Athletics Australia would like to congratulate Paralympic gold medallist Scott Reardon OAM on his career, following his announcement that he will retire from elite competition.
One of the world’s most talented T63 sprinters, Reardon competed at three Paralympic Games and four World Para-Athletics Championships over an international career spanning a decade and amassed a total of six medals including; one Paralympic gold and silver from two Games, as well as three world titles and a world championship silver medal.
Growing up in the country town of Temora, NSW, sport has played a prominent role in Reardon’s life. After losing his right leg through the knee in a tractor accident, Reardon represented Australia at the Water-Skiing World Championships before being earmarked as a future champion on the track at a Paralympic Talent Search Day in 2006.
After first representing Australia at the 2011 IPC World Championships in Christchurch, New Zealand, Reardon won silver upon his Paralympic debut at the London 2012 Paralympic Games. From 2013 to 2017, the 31-year-old won four consecutive 100m titles at four consecutive global meets, and in that time clinched a world record, two Paralympic records and to this day, holds the World Para-Athletics Championships T42/63 100m record at 12.13.
The Canberra-based athlete announced his retirement today, stating:
“My retirement has been a long time coming. I’ve been preparing for retirement since 2017 as I knew the end of my career was coming closer, but it was important to me to finish my career at a Paralympic Games because it is the pinnacle of what we do,” Reardon said.
“To do that with (wife and fellow Paralympic gold medallist) Vanessa (Low) was the number one priority for me, as we had always dreamed of being on an Australian team together.
“I won silver at my first Paralympic Games in 2012 and won the next three World Championships and Paralympic Games consecutively. It’s nice to be remembered for success because it is pretty unique, but I really hope that when people look back at my career, they can see that if you dedicate yourself and put absolutely everything into it, regardless of your background – you can do amazing things.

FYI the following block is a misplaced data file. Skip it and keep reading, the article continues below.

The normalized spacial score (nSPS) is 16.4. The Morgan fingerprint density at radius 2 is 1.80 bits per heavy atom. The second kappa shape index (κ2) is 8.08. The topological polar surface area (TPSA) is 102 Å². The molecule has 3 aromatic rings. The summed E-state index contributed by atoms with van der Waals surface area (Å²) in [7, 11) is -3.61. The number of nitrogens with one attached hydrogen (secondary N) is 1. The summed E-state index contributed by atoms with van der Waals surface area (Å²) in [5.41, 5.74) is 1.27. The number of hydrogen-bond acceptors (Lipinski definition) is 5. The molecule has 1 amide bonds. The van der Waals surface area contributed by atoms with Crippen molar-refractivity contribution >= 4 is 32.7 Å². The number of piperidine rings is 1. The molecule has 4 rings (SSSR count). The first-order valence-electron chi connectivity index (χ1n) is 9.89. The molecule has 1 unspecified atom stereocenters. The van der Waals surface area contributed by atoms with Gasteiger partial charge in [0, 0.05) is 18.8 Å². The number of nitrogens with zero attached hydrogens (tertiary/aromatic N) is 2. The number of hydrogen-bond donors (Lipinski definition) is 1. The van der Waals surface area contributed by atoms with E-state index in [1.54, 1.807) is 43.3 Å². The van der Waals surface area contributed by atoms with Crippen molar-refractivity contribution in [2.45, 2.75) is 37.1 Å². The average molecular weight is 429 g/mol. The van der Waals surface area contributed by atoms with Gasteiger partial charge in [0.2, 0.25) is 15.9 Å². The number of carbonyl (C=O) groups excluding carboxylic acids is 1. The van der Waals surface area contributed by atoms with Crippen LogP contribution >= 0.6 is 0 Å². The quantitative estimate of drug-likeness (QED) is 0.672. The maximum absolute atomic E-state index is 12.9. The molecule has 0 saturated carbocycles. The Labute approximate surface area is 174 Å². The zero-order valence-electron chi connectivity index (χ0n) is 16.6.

“Hopefully the platform I was able to raise through athletics enabled me to be able to make a change in the perception of people with disabilities around the world, and I will continue to do that.”
Reardon credited his coach of 13 years, the esteemed Iryna Dvoskina for much of his success.
“To be with her for so long and to have the success that we did, means everything, and we did everything – we won one Paralympic championship, won world championships, world records and Paralympic records, and everything else in the book,” Reardon said.
“It takes a team to be able to be successful and we did some pretty amazing things together.”
Athletics Australia Chief Executive Officer Peter Bromley congratulated Reardon on his glittering career and thanked him for his contribution to the sport.
“Scott has an impressive haul of accomplishments under his belt and he should be incredibly proud of what he has achieved over a career that spanned an entire decade,” Bromley said.
“To be a Paralympic gold medallist is something only a select group of individuals can call themselves, but what has been most impressive about Scott is his dedication to his craft, his determination to succeed and his positive attitude on and off the track, which ultimately lead him to become a real leader within our Australian Para-athletics Team.
“I’d like to congratulate Scott on his achievements and thank him for his contribution to our sport. We wish him all the very best of the next chapter ahead.”